Chasing the Light

BY ANDREW MOODY Academy Award winning filmmaker and Vietnam veteran Oliver Stone has divided audiences for decades. His obsession with liberal politics and war guilt over America’s participation in what he claims are illegal wars make him one of the most contentious major filmmakers in Hollywood. His recent memoir Chasing the Light: How I Fought My Way into Hollywood is essential reading for fans of … Continue reading Chasing the Light

The Executioner’s Song

BY ANDREW MOODY Gary Gilmore was once as famous as most movie stars or athletes. Parodies of him played on Saturday Night Live. Johnny Cash called him on Death Row. Gilmore had been released from prison after twelve and a half years, spent nine months of freedom falling back into petty crime, developed a relationship with a teenage divorcee, before randomly killing two men. He … Continue reading The Executioner’s Song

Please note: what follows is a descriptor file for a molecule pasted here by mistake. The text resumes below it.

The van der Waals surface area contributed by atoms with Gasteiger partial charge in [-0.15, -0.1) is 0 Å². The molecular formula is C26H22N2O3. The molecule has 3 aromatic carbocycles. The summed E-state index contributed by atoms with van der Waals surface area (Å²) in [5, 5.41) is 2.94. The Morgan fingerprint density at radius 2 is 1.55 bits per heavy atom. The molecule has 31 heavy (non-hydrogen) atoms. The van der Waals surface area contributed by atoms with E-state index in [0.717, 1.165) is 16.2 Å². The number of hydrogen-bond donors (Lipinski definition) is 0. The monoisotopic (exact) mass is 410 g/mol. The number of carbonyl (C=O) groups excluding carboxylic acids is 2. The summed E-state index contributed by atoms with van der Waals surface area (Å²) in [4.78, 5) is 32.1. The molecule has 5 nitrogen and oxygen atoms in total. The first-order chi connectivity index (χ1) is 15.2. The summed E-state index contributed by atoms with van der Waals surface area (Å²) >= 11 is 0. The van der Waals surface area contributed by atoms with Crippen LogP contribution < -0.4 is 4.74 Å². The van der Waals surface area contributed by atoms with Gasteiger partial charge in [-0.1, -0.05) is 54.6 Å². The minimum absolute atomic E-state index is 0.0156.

Autobiography

BY ANDREW MOODY In my younger days, I was introduced to The Smiths, the eighties guitar band founded by Morrissey and Johnny Marr. I was immediately drawn to their melancholy music, it spoke of a world of loneliness and poverty, of sexual ambiguity, of criminality. Johnny Marr was clearly a guitar prodigy, and Morrissey’s defiant vocal and poetic lyrics touched me in a way that … Continue reading Autobiography

Knight of the Living Dead

BY ANDREW MOODY With Halloween fast approaching, amidst a global pandemic where world governments can shut down their respective populations inside their homes at a whim, you could do worse than revisiting George A Romero’s zombie trilogy for a night where the streets will be eerily empty of trick or treaters. Made on a shoestring budget back in 1968 by a group of enterprising advertising … Continue reading Knight of the Living Dead

Where Books Are Burnt

BY ANDREW MOODY Sir Ian Kershaw’s Hitler – a vast, two volume work – ranks amongst the very best studies of Nazism: “Hitler stood for at least some things they [German people] admired, and for many had become the symbol and embodiment of the national revival which the Third Reich had in many respects been perceived to accomplish.” It is split into two distinct halves: … Continue reading Where Books Are Burnt